Thursday, June 29, 2017

Equity Management #18 : Mysteries of short selling stocks.

Ok, now that I have established a system for margin trading, it is time to move on and consider this other system which I have always been curious about which is short selling.

In the US, short selling is quite interesting as a sale should ideally result in some cash in your hands. You can then deploy this cash into various other long positions.

I've always been curious as to how short selling works but I have no idea how to start. I am somewhat familiar with Contra trading where you sell a stock and then try to buy it back within the next three days but this is more akin to speculation and I can't take up a long-term short position against a stock that is being mis-managed or over-hyped. ( I don't wish to engage in CFDs for now because it's more like getting into a derivatives position. )

The Equity Management textbook mentioned that short positions are very different compared to long positions and are subject to many interesting constraints, some of these constraints are regulatory and others are self-inflicted :

a) You are obviously constrained by a budget which you have set for yourself.

b) Another constraint that is interesting is called Regulation T which applies to equity, convertible bonds and equity mutual funds. Suppose you have $10,000 in your cash account. The sum of long positions and absolute value of short positions cannot exceed $20,000. So if you short $5,000, you can at most create a $15,000 long position. Seems logical but this only applies in the US.

c) Some investor specify a fixed gap between the value of the long positions and the short positions. A 120-20 position has a gap of 100%. A market neutral portfolio has a gap of 0.

d) Some securities are simply hard to borrow and the broker will not even allow you to short those counters.

I would really appreciate it if a reader would point me towards some kind of short selling facility for local stocks.

As of now, the closest thing is my margin account which is basically shorting a 2.88% bond to buy REITs and Business trusts.

2 comments:

Singapore Man of Leisure said...

Chris,

Are you trolling us? You worked in SGX before you know? Back end not interested in what the front end is doing? Tsk, tsk.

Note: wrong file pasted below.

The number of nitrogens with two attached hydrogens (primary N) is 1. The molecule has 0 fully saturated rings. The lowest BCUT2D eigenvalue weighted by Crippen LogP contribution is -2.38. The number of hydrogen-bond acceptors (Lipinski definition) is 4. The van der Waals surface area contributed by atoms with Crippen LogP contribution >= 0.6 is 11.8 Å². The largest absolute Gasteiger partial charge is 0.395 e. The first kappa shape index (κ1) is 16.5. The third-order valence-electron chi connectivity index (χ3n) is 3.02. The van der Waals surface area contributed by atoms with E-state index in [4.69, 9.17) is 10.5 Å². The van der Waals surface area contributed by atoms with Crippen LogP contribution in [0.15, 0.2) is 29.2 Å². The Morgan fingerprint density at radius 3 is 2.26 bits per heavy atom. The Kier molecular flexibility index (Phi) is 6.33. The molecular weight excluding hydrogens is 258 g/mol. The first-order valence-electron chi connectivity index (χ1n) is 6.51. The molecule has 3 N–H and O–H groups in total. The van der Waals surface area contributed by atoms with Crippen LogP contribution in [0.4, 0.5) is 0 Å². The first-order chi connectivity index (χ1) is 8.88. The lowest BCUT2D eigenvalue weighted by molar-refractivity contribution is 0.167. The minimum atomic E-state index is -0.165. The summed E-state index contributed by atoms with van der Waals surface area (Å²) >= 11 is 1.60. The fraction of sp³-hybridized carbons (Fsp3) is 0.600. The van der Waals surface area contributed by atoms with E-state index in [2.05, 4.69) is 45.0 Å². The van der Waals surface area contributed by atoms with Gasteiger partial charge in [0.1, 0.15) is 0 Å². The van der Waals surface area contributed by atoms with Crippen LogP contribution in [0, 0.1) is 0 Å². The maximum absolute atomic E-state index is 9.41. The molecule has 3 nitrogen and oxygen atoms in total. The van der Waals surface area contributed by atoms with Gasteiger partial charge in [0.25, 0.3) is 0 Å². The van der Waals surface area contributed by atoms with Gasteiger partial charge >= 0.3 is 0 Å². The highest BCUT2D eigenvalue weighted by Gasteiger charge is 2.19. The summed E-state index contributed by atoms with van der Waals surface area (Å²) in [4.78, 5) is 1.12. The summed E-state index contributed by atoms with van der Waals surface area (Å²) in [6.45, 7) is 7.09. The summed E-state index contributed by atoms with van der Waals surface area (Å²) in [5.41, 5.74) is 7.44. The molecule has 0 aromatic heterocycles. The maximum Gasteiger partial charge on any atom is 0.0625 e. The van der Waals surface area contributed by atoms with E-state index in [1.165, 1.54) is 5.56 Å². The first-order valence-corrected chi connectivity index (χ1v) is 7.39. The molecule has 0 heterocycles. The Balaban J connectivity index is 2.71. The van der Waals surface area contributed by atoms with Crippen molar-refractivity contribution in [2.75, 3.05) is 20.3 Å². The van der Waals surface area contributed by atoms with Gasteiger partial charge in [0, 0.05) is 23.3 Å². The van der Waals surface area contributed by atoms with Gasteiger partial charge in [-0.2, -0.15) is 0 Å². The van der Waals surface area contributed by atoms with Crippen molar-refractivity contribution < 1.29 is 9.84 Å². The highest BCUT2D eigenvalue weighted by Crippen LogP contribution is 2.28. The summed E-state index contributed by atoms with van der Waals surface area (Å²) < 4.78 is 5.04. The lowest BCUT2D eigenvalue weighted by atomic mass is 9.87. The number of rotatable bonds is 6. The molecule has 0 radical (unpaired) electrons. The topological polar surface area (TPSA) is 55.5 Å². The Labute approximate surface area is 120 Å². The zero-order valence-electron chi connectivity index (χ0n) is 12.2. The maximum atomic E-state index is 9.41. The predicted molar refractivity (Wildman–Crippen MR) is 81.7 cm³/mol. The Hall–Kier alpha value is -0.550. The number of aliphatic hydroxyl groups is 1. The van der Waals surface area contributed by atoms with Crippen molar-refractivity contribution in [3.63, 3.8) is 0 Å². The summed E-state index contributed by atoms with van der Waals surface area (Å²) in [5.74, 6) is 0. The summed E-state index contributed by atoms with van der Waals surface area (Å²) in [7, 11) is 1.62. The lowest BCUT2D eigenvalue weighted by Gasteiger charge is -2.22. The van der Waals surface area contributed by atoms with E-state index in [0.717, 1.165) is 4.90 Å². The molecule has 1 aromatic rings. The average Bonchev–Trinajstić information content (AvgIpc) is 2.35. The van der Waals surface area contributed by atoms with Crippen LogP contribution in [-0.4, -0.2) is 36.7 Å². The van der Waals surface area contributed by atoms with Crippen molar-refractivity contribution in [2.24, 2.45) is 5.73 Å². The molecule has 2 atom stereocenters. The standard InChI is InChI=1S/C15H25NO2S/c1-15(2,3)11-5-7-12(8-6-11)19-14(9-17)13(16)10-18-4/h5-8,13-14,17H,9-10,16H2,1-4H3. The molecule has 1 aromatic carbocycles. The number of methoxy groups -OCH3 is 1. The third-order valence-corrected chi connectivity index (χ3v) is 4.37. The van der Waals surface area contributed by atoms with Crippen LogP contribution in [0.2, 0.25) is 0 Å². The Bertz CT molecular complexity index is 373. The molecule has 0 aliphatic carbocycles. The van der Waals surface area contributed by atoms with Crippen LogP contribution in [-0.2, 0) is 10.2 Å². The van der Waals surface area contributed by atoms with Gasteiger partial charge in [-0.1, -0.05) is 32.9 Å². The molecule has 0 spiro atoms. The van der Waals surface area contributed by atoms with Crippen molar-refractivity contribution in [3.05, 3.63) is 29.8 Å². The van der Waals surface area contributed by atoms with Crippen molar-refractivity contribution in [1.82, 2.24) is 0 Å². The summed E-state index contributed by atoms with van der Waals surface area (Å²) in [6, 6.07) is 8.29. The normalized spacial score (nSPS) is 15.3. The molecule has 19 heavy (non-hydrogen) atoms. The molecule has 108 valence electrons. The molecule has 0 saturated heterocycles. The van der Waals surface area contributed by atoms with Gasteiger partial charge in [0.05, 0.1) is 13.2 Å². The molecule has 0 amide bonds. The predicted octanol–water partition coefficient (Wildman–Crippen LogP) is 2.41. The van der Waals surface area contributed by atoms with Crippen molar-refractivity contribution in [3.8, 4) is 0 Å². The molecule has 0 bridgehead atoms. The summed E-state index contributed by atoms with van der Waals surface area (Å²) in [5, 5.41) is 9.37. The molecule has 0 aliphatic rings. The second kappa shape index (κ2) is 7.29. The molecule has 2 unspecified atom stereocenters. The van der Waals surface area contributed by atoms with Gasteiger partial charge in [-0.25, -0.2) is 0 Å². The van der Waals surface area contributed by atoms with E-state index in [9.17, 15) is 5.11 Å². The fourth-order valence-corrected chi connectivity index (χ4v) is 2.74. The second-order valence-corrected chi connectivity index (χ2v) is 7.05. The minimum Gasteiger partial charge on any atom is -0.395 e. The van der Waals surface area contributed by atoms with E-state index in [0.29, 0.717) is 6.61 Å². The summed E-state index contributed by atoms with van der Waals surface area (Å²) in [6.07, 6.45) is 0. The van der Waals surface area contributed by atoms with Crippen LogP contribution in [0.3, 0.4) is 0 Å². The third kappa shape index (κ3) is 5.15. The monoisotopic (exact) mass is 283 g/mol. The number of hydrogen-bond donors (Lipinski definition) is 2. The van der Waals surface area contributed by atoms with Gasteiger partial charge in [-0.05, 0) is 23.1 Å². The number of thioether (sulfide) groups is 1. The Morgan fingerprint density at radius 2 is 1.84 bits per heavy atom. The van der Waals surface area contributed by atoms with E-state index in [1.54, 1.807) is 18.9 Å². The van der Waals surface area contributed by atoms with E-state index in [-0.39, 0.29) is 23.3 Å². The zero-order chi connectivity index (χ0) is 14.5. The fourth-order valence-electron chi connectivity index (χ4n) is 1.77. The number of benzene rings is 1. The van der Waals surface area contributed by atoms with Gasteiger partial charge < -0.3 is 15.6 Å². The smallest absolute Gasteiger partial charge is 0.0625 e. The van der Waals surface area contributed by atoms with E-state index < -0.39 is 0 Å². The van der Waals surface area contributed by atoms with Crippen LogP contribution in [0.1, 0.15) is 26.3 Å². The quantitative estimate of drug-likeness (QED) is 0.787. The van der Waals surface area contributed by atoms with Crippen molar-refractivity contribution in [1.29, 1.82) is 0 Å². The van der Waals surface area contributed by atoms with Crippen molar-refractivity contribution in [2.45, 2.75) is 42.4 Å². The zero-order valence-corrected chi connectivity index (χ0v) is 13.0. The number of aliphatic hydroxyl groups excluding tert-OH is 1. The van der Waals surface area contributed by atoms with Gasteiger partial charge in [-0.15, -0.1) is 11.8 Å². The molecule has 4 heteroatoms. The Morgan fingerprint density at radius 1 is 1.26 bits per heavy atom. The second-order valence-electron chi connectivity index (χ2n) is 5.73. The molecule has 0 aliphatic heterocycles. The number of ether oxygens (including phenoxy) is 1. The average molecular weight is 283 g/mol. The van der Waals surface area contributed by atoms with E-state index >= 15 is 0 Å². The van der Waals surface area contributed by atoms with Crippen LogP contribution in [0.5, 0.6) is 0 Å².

Anyway, I'll bite to move things along ;)


1) If its SGX stocks, the most expensive way is the Securities Borrowing and Lending (SBL).

You "borrow" the stocks from your broker to short.

Its a lot cheaper if we have access to Prime Brokers - but you need to be a Big F in account size. I'm puny :(


2) If you remember your contra days, then you can also short stocks INTRADAY with normal stocks or margin accounts. BUT you must cover your position by the end of trading day. If not, SGX will cover your short positions for you at anyhow "hantam' prices T+3 just to spite you ;)


3) The easiest and cheapest way to short stocks in SGX is via CFDs. But since you don't want, that's that! You funny. CFD's leverage is 5 to 1 for stocks, while margin account is 3 to 1. Its like saying you smoke but you don't inhale... LOL!


4) Oh! This I must troll SGX. Remember single stock futures? Epic fail... But good try nevertheless. If don't try how to know?


5) Most people not aware we can short SGX stocks via Warrants. But its only for a very limited select stocks :( Make sure you buy the correct Call or Put Warrants!


6) My favourite is to use SGX futures like Simsci to short/hedge our long equity positions. Not a direct hedge, but close enough. Cheap and simple too. 1,2,3, I know. Its a derivative! LOL! Warren Buffett made quite a lot of money from derivaties you know?

I don't listen to what people say; I listen to what they do ;)



Eh... I thirsty. So you buying me coffee or not?




Christopher Ng Wai Chung said...

Your argument is like saying that just because I work in Geylang, I must understand all the different sexual positions known to Mankind ! LOL !

Anyway, you deserve more than a coffee for your comprehensive rundown of techniques to profit from falling stock prices. Sadly, there is no approach that gives a short seller cash because he is indeed selling something for an agreed price !